Organizations value acquisition over retention at every giving level. Larger nonprofits tend to balance acquisition and retainment, but many smaller organizations don’t have the money or staff to do so.
Smaller nonprofits focus on retention, but they know that acquisition must be increased in order to raise more money.
The following best practices can help grow your donor population and keep your organization well-funded for years to come!
1) Show potential donors how your nonprofit uses donations.
Showing donors specific evidence of how far their money will go can help to encourage donations from new sources.
City Youth Now dedicates an entire paragraph on their donation page to explaining how donations help them. This gives donors tangible evidence of how their money will be used, so they’re giving to something more concrete, as opposed to a nonprofit’s ambiguous overall budget.
Demonstrating the work your nonprofit does is a promotional act that can be performed through words, pictures, and other types of media:
- Share pictures of your work on social media.
- Send emails detailing what recent fundraising has allowed you to accomplish.
- Incorporate examples of your work on your website.
- Improve direct mail by showing donors exactly what their money goes towards.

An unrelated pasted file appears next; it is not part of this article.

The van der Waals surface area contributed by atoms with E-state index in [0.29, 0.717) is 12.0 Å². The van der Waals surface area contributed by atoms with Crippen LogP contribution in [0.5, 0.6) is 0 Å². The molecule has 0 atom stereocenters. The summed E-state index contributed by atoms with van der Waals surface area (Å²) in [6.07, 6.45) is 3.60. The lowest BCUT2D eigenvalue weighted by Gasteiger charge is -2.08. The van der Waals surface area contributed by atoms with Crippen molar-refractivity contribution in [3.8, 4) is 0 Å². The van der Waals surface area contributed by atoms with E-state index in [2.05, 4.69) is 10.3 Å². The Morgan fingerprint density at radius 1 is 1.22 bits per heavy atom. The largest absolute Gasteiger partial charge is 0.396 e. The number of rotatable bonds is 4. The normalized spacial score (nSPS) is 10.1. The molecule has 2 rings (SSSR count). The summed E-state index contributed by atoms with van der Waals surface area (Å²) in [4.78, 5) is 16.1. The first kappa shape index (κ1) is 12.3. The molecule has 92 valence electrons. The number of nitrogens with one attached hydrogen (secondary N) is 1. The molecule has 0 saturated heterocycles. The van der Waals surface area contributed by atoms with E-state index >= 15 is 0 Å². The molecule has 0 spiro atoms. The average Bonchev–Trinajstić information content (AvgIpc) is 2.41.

‘Showing’ is about both citing specific evidence and showing that donations will go towards specific actions.
For example, showing a prospect that her money will go towards a specific event might lead to a donation. Being able to show that the money will go into a fund that’s specific to this discussed event assures the donor that her money truly is going to what you say it is going to, and not into an ambiguous or unspecified bank account.
2) Promote to donors online.
The internet provides a bevy of options to both connect with and promote to donors. Not all online channels serve the same purpose, but they can all work together to acquire donors:
- Search engine marketing (SEM) — Advertising through Google and others search engines requires money, but it’s hard to raise money if you don’t spend some. You want your ads to attract people to your website in an effort to raise awareness for your nonprofit. Additionally, Google can offer up to $10,000 dollars in monthly Adwords spending to organizations that qualify for their Google Grants program.
- Social media — People who follow you on social media are generally more engaged with your nonprofit, and you have the chance to share meaningful content with them. This content, such as that shared by Ceres Community Project, should educate them about your organization, how to donate, and other relevant topics with the aim of acquiring email addresses.
- Email — Donor conversion through email averages about 33%. That’s a far cry from everyone you reach out to, but 1/3 is a desirable amount. The trick is to send the right messages at the right times, as you don’t want to overwhelm donors, give them extraneous information, or seem spammy and get blocked by internet service providers. If you do email right then you’ve got a great chance of acquiring more donors than you would through any other online medium.
3) Send direct mail.
The internet makes it easy to stay in touch with prospects, but some people crave a more intimate form of communication. Some fundraisers think that direct mail is out of date, but many older donors either don’t use or don’t respond to email.
Direct mail matters because older donors are often an organization’s biggest supporters.